The Planning Committee of the 22-member Host Coalition enjoyed working together so much that these nine NGOs became the nucleus for a Regional Council of Organizations:  American Association of University Women; Bahai’s; Church Women United; Friends of the UN; Alliance for Global Unity; Humanist Association; International Association for Volunteer Effort; United Nations Association; and the World Federalist Association.  On May 5 they asked for formal affiliation with the United Nations Association at the Southern California Division level to correspond with the Council of Organizations at the national level. The purposes would be to:

1) Educate the public on the role and organization of the United Nations      and its agencies,


2) Improve the effectiveness of the United Nations and strengthen it.

Based on the receipt of letters signed by these organizations affirming participation, the Division Board gave unanimous approval July 31, 1993, with the Council Chair to become a voting member of the Division Board.  Subsequently, a special article appeared in the Summer issue of the Division Newsletter.  In October, Guidelines were adopted by Regional Council representatives that included this policy statement:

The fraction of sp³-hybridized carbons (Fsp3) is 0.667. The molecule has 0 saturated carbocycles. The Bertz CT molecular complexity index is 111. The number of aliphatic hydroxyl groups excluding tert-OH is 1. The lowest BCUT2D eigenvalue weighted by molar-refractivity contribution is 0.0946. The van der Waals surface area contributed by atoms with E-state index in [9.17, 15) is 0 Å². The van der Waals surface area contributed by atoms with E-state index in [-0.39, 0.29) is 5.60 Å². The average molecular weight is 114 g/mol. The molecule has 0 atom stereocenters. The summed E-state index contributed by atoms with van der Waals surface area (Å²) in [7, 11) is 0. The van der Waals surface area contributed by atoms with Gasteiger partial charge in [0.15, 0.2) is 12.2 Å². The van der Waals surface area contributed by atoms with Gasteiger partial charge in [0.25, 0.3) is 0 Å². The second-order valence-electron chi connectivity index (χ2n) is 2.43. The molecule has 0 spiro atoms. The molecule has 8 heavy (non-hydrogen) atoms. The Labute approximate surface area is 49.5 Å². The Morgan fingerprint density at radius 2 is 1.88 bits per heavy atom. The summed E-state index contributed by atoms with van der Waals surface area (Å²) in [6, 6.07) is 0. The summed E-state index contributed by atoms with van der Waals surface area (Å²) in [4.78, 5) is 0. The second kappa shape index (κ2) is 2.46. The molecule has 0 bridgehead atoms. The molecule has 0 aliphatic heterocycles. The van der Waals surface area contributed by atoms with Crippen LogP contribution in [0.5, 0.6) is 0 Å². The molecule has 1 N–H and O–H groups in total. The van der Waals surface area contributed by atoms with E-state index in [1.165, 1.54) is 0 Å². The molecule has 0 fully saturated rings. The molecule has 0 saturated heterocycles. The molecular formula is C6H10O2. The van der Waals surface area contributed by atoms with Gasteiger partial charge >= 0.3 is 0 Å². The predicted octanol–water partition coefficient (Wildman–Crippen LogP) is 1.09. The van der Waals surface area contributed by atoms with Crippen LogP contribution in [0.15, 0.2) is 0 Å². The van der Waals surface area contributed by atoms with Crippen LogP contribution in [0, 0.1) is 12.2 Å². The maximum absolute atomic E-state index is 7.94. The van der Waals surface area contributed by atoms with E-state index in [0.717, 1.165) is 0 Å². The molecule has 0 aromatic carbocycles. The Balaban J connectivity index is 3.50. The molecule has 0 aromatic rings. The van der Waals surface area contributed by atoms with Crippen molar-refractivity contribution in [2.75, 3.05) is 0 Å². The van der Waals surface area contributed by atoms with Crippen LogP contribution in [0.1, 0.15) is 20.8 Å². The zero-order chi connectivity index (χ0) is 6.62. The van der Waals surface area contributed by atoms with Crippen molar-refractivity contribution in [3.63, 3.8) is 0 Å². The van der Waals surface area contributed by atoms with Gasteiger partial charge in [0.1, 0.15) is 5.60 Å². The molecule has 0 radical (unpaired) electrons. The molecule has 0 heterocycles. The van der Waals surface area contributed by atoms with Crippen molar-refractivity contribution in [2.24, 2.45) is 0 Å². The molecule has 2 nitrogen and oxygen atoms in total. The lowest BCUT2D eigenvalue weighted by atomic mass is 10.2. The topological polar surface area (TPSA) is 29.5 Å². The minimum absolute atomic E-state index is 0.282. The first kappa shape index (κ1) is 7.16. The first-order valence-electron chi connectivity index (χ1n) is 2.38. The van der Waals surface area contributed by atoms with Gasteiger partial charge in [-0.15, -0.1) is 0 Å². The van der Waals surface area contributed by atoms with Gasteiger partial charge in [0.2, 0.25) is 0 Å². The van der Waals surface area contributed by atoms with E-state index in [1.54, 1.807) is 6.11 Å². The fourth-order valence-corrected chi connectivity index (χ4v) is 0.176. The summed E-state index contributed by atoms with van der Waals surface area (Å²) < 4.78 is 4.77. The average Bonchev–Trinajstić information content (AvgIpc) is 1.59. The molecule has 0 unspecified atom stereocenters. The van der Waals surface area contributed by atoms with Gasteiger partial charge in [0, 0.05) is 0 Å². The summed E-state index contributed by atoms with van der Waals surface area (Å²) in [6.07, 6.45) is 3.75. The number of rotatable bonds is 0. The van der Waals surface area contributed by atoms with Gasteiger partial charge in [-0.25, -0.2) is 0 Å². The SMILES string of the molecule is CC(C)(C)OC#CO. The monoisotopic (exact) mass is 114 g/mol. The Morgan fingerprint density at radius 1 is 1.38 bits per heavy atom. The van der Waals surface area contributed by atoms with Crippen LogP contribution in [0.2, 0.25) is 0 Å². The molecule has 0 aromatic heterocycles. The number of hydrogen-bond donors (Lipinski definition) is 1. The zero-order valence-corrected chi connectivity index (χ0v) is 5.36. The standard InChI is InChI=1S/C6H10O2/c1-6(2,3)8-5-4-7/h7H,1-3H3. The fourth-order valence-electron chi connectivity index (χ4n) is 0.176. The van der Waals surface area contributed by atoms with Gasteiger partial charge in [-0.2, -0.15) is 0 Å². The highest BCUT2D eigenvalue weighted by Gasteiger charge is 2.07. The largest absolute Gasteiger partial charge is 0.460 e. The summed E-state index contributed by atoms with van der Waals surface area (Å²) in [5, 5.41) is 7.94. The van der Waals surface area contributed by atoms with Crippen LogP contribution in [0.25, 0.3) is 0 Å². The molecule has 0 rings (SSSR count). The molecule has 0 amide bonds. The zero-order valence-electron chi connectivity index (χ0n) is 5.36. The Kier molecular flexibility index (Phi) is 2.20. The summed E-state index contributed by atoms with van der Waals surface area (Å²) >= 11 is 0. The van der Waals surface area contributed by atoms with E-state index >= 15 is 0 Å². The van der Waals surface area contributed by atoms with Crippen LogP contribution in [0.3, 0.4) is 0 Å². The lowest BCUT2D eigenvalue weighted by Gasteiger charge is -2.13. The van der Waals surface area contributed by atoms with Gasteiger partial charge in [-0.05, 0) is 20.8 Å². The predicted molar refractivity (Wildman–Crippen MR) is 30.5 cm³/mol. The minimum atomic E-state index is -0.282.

The Council may represent and promote officially adopted policies and positions of the UNA-USA.  It may not adopt policy positions or make policy statements on behalf of its members, their organizations, or the UNA.


A Nominating Committee, chaired by the AAUW representative, presented a report in January and the first officers were elected in February 1994.  Advocacy and education have been our primary goals.


Some of the more interesting programs and projects we’ve undertaken as a coalition are:

  • For the UN’s 50th Anniversary in 1995, we celebrated with monthly programs in various venues on the accomplishments of individual UN agencies.

  • In 1998 numerous NGOs purchased the recently completed 480-page International Instruments of the United Nations, such as treaties, conventions, charters, etc. adopted by the General Assembly of the UN from 1945 to 1995 and presented them to public libraries.  It was edited by our own Regional Council representative and national officer of Friends of the United Nations, Irving Sarnoff.